U2

U2 are an Irish rock band from Dublin formed in 1976. The group consists of Bono (lead vocals and rhythm guitar), the Edge (lead guitar, keyboards, and backing vocals), Adam Clayton (bass guitar), and Larry Mullen Jr. (drums and percussion). Initially rooted in post-punk, U2’s musical style has evolved throughout their career, yet has maintained an anthemic sound built on Bono’s expressive vocals and the Edge’s effects-based guitar textures. Their lyrics, often embellished with spiritual imagery, focus on personal and sociopolitical themes. Popular for their live performances, the group have staged several ambitious and elaborate tours over their career.

The band formed as teenagers while attending Mount Temple Comprehensive School, when they had limited musical proficiency. Within four years, they signed with Island Records and released their debut album, Boy (1980). Subsequent work such as their first UK number-one album, War (1983), and the singles “Sunday Bloody Sunday” and “Pride (In the Name of Love)” helped establish U2’s reputation as a politically and socially conscious group. By the mid-1980s, they had become renowned globally for their live act, highlighted by their performance at Live Aid in 1985. The group’s fifth album, The Joshua Tree (1987), made them international superstars and was their greatest critical and commercial success. Topping music charts around the world, it produced their only number-one singles in the US, “With or Without You” and “I Still Haven’t Found What I’m Looking For“.

Facing creative stagnation and a backlash following their documentary/double album, Rattle and Hum (1988), U2 reinvented themselves in the 1990s through a new musical direction and public image. Beginning with their acclaimed seventh album, Achtung Baby (1991), and the multimedia-intensive Zoo TV Tour, the band integrated influences from alternative rock, electronic dance music, and industrial music into their sound, and embraced a more ironic, flippant image. This experimentation continued through their ninth album, Pop (1997), and the PopMart Tour, which were mixed successes. U2 regained critical and commercial favour with the records All That You Can’t Leave Behind (2000) and How to Dismantle an Atomic Bomb (2004), which established a more conventional, mainstream sound for the group. Their U2 360° Tour of 2009–2011 is the highest-attended and highest-grossing concert tour in history. The group most recently released the companion albums Songs of Innocence (2014) and Songs of Experience (2017), the former of which received criticism for its pervasive, no-cost release through the iTunes Store.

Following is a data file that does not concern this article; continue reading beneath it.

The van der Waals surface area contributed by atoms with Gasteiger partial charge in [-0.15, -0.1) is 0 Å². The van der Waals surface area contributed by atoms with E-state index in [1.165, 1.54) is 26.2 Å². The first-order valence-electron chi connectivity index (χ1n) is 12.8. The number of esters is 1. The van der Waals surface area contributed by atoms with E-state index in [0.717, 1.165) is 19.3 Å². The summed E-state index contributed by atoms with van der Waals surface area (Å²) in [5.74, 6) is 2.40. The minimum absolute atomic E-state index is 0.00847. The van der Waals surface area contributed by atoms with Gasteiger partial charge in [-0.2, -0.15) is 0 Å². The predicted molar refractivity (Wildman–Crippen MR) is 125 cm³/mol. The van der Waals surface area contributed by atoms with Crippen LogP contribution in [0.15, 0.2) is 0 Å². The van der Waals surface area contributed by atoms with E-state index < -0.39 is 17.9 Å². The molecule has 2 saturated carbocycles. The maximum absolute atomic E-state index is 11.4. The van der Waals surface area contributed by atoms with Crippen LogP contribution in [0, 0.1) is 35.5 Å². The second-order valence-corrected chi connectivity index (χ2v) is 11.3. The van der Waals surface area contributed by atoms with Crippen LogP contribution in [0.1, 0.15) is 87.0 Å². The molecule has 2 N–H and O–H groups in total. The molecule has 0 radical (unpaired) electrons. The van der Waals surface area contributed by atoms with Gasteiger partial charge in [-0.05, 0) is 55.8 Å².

U2 have released 14 studio albums and are one of the world’s best-selling music artists in history, having sold more than 170 million records worldwide.[1] They have won 22 Grammy Awards, more than any other band, and in 2005, they were inducted into the Rock and Roll Hall of Fame in their first year of eligibility. Rolling Stone ranked U2 at number 22 on its list of the “100 Greatest Artists of All Time”. Throughout their career, as a band and as individuals, they have campaigned for human rights and social justice causes, including Amnesty International, Jubilee 2000, the ONE/DATA campaigns, Product Red, War Child, and Music Rising.

With their record deal with Island Records coming to an end, the band signed a more lucrative extension in 1984. They negotiated the return of the copyrights of their songs, an increase in their royalty rate, and a general improvement in terms, at the expense of a larger initial payment.

The band feared that following the overt rock of the War album and tour, they were in danger of becoming another “shrill”, “sloganeering arena-rock band”. The group were confident that fans would embrace them as successors to the Who and Led Zeppelin, but according to Bono: “something just didn’t feel right. We felt we had more dimension than just the next big anything, we had something unique to offer.” Thus, they sought experimentation for their fourth studio album, The Unforgettable Fire. Clayton said, “We were looking for something that was a bit more serious, more arty.” The Edge admired the ambient and “weird works” of Brian Eno, who, along with his engineer Daniel Lanois, eventually agreed to produce the record. Island Records founder Chris Blackwell initially tried to discourage them from their choice of producers, believing that just when the band were about to achieve the highest levels of success, Eno would “bury them under a layer of avant-garde nonsense”.